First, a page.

Have a plan, execute the plan, then be open to feedback that sets you up to run faster in the next race.

4) Be Ready to Cover Moves

The best runners in the world can “cover moves.” This simply means that when a competitor (or two or three) suddenly speed up, you speed up as well. If you’re going to win a race, or place as high as you and your coach are hoping for, you’ll need to stay close to your competitors. If you let a gap between you and them form, even if it’s just 10 meters, it will be much harder to close this gap in the final 400m of the race.

Another way to say this is that you need to “keep contact” with them, often running on the outside shoulder of the leader if you are confident you can beat them. It should be noted that all of this assumes you can execute a negative split race, yet the winner, as well as the other top finishers in late season races, will be running a negative split. And since, to compete with them, you and your coach have some version of a negative split race in mind, being able to cover moves so that you can maintain contact with your competitors is crucial.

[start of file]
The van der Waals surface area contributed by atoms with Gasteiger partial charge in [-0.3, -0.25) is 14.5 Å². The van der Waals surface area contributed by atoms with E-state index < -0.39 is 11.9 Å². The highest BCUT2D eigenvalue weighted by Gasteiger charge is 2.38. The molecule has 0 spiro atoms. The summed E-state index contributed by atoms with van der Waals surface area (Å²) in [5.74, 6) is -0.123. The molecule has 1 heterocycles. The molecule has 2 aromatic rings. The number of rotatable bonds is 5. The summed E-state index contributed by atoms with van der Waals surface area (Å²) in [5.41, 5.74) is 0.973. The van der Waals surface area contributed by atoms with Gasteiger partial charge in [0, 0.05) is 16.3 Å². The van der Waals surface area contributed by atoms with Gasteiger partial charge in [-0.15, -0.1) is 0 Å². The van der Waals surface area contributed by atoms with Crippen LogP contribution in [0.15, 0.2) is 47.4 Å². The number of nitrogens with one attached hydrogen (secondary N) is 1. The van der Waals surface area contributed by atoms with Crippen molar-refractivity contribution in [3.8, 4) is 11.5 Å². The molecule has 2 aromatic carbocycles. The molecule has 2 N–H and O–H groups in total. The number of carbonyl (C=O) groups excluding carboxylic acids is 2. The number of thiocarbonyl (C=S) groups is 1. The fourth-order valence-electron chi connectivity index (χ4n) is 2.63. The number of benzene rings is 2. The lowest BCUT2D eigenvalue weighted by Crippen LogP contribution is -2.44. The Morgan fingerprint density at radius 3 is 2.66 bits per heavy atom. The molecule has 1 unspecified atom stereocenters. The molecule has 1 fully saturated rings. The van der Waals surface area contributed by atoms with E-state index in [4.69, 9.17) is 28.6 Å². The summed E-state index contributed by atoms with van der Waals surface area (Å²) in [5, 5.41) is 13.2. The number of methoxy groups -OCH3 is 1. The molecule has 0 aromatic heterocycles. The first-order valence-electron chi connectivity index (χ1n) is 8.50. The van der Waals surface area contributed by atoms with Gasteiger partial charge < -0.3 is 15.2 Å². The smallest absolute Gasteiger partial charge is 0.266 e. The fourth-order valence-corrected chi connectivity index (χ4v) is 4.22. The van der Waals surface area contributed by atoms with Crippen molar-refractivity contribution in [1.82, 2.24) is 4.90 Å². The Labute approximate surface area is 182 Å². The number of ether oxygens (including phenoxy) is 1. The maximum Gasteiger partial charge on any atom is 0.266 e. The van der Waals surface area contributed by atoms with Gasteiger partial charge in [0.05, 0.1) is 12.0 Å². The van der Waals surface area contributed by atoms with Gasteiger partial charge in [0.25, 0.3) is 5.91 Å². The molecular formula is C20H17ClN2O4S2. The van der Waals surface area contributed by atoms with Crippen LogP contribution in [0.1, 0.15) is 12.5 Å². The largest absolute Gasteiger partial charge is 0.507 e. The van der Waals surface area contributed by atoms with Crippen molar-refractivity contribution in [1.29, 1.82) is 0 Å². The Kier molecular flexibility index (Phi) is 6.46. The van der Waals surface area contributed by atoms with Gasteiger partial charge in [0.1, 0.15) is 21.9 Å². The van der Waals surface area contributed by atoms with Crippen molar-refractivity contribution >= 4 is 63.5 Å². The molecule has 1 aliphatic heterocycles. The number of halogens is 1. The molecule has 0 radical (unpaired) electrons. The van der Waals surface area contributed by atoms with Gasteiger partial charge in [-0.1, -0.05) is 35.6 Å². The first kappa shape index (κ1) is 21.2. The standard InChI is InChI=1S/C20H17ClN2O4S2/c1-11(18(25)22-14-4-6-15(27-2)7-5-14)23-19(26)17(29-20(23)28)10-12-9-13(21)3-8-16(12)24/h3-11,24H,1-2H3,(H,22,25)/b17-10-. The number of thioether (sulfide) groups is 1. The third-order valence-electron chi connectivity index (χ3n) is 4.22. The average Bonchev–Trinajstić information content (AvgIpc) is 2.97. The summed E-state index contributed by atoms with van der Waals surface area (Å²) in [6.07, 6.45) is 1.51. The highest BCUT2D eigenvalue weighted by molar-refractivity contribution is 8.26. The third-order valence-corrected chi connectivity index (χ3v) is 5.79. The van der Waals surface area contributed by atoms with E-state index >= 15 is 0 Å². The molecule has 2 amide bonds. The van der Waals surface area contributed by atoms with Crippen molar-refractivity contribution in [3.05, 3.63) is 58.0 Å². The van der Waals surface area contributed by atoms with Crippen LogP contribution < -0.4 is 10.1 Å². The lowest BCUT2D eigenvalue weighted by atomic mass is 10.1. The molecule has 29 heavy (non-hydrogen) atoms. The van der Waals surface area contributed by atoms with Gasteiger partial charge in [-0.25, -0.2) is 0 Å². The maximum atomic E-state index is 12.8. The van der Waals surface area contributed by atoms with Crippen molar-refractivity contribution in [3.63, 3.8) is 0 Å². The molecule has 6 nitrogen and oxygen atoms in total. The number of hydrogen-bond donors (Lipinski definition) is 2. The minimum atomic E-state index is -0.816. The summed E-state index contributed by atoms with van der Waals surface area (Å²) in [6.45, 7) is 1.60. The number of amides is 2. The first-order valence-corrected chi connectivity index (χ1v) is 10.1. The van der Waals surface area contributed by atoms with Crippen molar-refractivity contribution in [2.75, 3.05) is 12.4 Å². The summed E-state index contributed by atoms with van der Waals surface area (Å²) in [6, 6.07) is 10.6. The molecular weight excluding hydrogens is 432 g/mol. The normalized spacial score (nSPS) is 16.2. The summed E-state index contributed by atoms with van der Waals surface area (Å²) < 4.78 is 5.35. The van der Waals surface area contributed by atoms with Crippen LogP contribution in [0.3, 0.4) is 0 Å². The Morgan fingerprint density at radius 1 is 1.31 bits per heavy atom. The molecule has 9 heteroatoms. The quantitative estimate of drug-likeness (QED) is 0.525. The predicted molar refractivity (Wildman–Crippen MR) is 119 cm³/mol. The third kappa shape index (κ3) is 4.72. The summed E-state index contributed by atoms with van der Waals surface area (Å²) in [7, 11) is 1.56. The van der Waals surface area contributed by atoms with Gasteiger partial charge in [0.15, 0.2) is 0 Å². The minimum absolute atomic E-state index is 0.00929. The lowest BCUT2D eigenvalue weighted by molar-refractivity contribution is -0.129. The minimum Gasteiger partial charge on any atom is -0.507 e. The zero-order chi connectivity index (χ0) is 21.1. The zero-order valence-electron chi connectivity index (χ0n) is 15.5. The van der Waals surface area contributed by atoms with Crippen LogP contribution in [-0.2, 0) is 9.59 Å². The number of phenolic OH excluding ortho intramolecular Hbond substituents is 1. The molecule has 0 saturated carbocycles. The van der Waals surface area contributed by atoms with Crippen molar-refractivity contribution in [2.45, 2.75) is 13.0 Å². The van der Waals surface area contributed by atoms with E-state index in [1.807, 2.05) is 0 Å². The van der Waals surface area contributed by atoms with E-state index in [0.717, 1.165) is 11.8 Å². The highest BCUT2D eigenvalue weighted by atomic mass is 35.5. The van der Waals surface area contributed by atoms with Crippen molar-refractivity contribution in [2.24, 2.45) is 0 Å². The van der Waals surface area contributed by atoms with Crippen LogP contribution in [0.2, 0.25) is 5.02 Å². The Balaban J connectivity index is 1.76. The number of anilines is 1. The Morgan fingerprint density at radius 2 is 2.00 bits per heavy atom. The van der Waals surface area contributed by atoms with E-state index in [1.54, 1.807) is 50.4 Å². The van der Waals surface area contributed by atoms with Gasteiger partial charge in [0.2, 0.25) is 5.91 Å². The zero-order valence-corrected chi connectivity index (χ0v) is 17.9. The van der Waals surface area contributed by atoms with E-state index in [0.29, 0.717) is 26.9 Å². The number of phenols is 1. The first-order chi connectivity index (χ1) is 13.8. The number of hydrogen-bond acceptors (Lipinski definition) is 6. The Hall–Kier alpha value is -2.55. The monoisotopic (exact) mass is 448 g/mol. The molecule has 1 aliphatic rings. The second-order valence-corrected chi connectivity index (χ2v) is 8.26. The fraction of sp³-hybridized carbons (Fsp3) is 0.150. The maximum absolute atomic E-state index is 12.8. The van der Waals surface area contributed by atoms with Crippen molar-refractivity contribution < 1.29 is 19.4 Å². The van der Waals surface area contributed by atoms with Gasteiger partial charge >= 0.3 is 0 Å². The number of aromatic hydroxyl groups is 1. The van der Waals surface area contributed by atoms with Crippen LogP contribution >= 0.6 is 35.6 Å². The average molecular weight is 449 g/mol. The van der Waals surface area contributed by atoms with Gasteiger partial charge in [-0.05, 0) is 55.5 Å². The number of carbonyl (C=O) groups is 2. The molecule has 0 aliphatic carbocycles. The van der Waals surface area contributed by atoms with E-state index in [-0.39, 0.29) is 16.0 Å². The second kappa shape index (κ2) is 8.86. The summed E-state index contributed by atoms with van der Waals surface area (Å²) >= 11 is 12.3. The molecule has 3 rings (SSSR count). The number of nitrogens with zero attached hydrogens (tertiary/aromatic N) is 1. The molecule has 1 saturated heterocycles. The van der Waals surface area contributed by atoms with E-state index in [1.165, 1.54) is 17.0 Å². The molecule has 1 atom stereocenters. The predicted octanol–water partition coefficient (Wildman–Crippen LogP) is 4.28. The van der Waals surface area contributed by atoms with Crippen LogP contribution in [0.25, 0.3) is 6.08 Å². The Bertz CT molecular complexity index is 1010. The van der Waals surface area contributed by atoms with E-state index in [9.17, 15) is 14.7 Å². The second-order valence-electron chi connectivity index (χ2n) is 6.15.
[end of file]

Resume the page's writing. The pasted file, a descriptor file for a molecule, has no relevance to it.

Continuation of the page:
high school runners on track
Photo: 101 Degrees West

“But Jay – you just described what an athlete needs to do when they’re trying to win. What should runners who are trying to run fast, yet will finish in the middle of a race, especially the 3,200m, do?” Great question.

You’ll still have to cover moves in the 3,200m, even when you’ll end up finishing in the middle of the race (or even the back third of the race – which could still mean a PR in a competitive field). And I’d argue that the skill of covering moves in these races for younger athletes is the best way to learn to cover moves for the coming years.

What happens if you don’t cover moves, or let yourself slowly get gapped? It’s harder to maintain a pace when you’re running by yourself. It takes exceptional mental fortitude to run lap after lap 20-30-40 meters behind your nearest competitor.